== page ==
This article, which is based on and expands on an amicus brief the authors submitted to the United States Supreme Court, first provides the moral argument in favor of the insanity defense. It considers and rejects the most important moral counterargument and suggests that jurisdictions have considerable leeway in deciding what test best meets their legal and moral policies. The article then discusses why the two primary alternatives to the insanity defense, the negation of mens rea and considering mental disorder at sentencing, are insufficient to achieve the goal of responding justly to severely mentally disordered offenders. The last section considers and rejects standard practical arguments in favor of abolishing the insanity defense.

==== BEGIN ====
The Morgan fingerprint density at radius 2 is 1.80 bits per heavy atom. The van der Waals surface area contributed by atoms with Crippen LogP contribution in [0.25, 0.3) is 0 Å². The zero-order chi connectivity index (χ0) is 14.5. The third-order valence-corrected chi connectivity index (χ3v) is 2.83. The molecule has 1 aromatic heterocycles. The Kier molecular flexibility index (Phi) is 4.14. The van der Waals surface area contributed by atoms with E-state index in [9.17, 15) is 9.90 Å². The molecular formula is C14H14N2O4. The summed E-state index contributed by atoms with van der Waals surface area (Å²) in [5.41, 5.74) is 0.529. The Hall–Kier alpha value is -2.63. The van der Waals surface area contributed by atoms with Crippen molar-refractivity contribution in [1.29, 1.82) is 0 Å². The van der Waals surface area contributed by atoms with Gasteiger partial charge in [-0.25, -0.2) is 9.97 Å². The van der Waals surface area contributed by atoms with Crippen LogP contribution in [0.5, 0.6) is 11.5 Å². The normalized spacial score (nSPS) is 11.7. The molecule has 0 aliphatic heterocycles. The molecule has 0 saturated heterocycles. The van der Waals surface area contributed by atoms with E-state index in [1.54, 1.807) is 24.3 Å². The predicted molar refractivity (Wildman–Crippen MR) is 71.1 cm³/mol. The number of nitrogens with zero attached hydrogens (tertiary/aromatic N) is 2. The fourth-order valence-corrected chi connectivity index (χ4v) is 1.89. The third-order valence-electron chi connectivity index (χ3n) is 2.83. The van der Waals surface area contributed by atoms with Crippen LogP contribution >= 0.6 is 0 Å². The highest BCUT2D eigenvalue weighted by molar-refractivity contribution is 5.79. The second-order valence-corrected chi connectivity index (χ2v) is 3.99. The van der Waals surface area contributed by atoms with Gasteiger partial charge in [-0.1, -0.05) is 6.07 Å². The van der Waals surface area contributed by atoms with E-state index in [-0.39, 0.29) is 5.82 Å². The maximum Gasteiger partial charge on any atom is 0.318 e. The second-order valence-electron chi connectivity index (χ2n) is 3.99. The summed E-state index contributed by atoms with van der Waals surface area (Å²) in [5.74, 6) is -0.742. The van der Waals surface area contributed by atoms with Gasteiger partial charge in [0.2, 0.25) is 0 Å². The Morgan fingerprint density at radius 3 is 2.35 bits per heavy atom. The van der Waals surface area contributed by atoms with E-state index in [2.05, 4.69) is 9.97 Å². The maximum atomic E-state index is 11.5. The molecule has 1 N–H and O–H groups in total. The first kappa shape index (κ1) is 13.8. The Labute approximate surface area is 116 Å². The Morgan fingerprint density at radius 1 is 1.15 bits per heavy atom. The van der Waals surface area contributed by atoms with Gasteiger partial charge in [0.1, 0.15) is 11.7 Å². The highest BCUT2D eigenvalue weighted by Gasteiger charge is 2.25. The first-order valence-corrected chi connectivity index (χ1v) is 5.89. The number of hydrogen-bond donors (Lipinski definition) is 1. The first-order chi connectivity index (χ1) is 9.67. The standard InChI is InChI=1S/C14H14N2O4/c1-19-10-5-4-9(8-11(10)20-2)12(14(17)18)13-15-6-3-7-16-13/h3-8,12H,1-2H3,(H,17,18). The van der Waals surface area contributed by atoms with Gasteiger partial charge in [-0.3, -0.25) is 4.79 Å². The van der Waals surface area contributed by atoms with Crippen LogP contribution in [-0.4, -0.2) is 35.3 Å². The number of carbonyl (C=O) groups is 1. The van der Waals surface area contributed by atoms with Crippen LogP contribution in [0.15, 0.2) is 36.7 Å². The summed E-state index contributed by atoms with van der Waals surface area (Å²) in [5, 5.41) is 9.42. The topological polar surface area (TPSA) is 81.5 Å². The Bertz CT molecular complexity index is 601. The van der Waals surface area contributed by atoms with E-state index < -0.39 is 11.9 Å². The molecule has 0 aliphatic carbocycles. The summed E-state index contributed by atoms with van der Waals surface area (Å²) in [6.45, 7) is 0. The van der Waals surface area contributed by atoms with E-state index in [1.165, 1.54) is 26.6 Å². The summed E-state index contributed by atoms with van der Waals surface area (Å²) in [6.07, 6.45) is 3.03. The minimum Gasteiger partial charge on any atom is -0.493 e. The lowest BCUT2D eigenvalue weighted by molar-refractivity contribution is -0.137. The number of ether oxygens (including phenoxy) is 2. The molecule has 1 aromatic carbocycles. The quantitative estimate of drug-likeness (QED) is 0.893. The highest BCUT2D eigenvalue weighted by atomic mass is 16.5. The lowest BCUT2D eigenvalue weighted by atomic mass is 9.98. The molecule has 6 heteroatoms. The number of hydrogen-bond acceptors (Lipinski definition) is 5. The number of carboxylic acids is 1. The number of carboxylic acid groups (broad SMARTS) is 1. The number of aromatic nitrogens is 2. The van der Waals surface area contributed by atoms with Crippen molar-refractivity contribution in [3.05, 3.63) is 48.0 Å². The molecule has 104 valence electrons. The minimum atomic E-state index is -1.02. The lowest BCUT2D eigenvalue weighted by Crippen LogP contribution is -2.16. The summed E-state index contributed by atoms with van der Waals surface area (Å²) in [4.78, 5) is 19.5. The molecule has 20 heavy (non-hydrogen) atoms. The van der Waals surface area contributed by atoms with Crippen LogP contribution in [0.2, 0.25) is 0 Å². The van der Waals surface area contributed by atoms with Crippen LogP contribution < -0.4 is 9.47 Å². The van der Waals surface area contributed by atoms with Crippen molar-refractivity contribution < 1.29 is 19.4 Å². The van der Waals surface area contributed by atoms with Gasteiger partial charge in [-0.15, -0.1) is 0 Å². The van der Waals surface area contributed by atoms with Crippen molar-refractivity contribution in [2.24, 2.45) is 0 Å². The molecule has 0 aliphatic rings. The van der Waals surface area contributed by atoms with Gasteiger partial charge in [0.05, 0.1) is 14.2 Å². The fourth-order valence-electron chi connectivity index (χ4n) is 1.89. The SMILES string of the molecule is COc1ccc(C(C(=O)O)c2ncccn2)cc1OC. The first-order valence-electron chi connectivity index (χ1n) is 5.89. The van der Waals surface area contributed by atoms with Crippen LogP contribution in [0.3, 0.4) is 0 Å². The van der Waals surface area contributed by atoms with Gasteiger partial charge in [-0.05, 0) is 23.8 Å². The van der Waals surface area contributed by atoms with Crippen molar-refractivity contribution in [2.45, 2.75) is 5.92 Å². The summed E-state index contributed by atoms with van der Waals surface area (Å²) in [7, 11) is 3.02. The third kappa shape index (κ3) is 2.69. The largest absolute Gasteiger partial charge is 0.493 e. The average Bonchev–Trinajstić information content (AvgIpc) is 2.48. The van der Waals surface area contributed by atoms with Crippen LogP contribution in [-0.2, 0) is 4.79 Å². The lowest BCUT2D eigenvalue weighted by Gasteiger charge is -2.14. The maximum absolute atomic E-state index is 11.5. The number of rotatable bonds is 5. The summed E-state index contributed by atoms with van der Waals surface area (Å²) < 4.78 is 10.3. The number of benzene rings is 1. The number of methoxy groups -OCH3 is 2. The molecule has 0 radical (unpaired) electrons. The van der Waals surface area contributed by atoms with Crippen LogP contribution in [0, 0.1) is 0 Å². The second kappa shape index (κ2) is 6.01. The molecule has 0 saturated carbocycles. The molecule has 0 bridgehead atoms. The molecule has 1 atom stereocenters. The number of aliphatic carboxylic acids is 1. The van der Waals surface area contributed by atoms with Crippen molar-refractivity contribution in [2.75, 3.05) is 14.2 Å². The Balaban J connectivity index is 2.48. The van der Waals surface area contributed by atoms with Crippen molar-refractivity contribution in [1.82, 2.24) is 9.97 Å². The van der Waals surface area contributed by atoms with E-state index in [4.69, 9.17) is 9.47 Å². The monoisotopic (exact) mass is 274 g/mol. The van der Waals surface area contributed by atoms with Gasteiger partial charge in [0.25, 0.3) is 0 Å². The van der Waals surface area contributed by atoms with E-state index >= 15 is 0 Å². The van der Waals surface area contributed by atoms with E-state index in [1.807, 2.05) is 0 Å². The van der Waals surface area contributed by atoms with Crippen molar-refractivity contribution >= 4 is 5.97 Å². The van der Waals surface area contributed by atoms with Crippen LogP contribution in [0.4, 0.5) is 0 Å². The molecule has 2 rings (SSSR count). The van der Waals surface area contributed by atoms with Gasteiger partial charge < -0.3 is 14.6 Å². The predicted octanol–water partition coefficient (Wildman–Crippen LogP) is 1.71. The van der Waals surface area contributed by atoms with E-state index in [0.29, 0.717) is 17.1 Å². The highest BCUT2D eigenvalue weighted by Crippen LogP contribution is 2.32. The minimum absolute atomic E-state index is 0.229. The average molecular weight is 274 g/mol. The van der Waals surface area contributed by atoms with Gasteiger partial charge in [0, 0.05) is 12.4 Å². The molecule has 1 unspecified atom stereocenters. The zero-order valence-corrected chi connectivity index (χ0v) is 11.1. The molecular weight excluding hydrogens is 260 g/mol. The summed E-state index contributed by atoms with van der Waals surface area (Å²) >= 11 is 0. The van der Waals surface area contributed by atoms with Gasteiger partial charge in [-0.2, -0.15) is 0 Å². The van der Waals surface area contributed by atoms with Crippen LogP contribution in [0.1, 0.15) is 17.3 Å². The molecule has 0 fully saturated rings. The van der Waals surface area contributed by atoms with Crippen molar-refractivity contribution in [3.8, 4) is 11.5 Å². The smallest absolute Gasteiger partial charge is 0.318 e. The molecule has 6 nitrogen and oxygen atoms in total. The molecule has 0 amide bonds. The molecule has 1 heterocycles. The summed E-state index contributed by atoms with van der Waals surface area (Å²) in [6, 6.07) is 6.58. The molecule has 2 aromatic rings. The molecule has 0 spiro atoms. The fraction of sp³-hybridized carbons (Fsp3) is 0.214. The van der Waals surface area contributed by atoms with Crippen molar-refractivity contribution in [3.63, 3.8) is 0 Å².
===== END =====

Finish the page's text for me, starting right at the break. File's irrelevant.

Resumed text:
Criminal procedure, constitutional law, Fifth Amendment, Supreme Court of the United States, SCOTUS, Delling v. Idaho, blame, responsibility, mental disorder, competence, punishment, fairness
Journal of the American Academy of Psychiatry & Law
Morse, Stephen J. and Bonnie, Richard J., "Abolition of the Insanity Defense Violates Due Process" (2013). Faculty Scholarship at Penn Carey Law. 1603.
Constitutional Law Commons, Criminal Law Commons, Criminal Procedure Commons, Jurisprudence Commons, Law and Philosophy Commons, Law and Psychology Commons, Public Law and Legal Theory Commons, Supreme Court of the United States Commons